So, we find that there is about a 10-spot differential in value between a starting running back and wide receiver versus the value you get out of the shallower but more cost-effective quarterback and tight ends positions. There is much more movement in the ranks of the starting running backs and wide receivers and that leads to more opportunities for players to emerge, because guess what? For every wide receiver or running back drafted in the top 20 that doesn't end the year that way, there's a wide receiver or running back drafted outside of the top 20 that makes that leap into start-dom. Remember this sentence? "To be exact, over the past three seasons, 43 percent of 'starting' running backs and wide receivers have come by their roles despite not being drafted as such." That's why you need as many of these guys as possible, to give yourself the best possible chance to get these surprise starters and win, week after week.
Here is the same research for the past three seasons. I'll spare you the names, these are just the results:
2010 "starting" skills position players, draft-day versus final value
The 2008 year for QBs was heavily influenced by the Brady and Romo injuries, but fair is fair. Quarterback isn't immune from the randomness of football. Still, over the past three seasons, quarterback and tight end represent a much better invest on your draft pick than, generally speaking, running backs and wide receivers.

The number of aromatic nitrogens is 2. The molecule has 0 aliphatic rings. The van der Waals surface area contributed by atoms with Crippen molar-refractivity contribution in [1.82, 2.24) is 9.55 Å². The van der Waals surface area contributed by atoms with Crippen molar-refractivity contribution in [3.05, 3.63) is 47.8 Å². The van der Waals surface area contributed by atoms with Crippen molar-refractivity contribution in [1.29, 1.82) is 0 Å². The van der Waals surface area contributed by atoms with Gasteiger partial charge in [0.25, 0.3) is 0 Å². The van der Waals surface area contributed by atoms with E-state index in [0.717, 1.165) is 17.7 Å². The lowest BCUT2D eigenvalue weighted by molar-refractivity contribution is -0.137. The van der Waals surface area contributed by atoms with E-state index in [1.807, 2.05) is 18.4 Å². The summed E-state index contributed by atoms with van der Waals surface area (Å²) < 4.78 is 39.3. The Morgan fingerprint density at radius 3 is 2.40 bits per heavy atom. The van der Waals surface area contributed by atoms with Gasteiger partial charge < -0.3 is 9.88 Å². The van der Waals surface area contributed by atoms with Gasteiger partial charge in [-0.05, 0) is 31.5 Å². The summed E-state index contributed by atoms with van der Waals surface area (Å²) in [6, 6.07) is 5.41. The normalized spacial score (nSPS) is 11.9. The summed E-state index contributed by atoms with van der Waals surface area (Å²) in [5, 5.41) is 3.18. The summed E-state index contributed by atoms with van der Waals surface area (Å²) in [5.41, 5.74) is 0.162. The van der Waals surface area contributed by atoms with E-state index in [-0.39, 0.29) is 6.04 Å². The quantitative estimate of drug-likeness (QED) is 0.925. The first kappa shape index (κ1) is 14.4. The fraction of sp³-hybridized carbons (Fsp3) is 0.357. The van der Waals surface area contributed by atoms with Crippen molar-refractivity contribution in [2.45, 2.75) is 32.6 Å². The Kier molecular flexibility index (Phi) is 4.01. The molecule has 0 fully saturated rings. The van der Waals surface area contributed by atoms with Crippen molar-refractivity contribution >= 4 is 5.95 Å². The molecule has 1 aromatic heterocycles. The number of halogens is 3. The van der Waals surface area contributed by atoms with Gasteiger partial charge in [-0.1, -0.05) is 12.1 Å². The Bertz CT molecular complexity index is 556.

So when using a high draft pick (first four rounds), why not use two of them on a quarterback and Antonio Gates? Even if you have to reach for Gates, it's worth it. He gives you that much of an advantage over everyone else at that position, every single week.
Look, we're generalizing here, which is always dangerous and it doesn't deal with specific players; people who drafted Adrian Peterson in the first round last season and grabbed Philip Rivers late were probably pretty happy with their teams. You'll find many player combinations that will work out and many that will fail. But in terms of theory, many more RBs and WRs will emerge and are much more likely to have good games based on matchups or opportunities than quarterbacks and tight ends.
To put it another way -- and pay attention, this is important here -- if you head into a matchup every week with a clear-cut advantage at tight end and quarterback, you are much more likely to win. To wit, I will do everything I can to get Michael Vick and Antonio Gates on every team I own this year.
Can you make an argument that Clark or Finley could outscore Gates and that much of his production last year was due to all the injuries to other receiving options on San Diego? Of course. But he's also the safest guy out there. Over the past four years, Gates has 44 touchdowns, most of any tight end. Clark is second with 34. Gates also is the leader is yards per game over the past four years (Witten is second).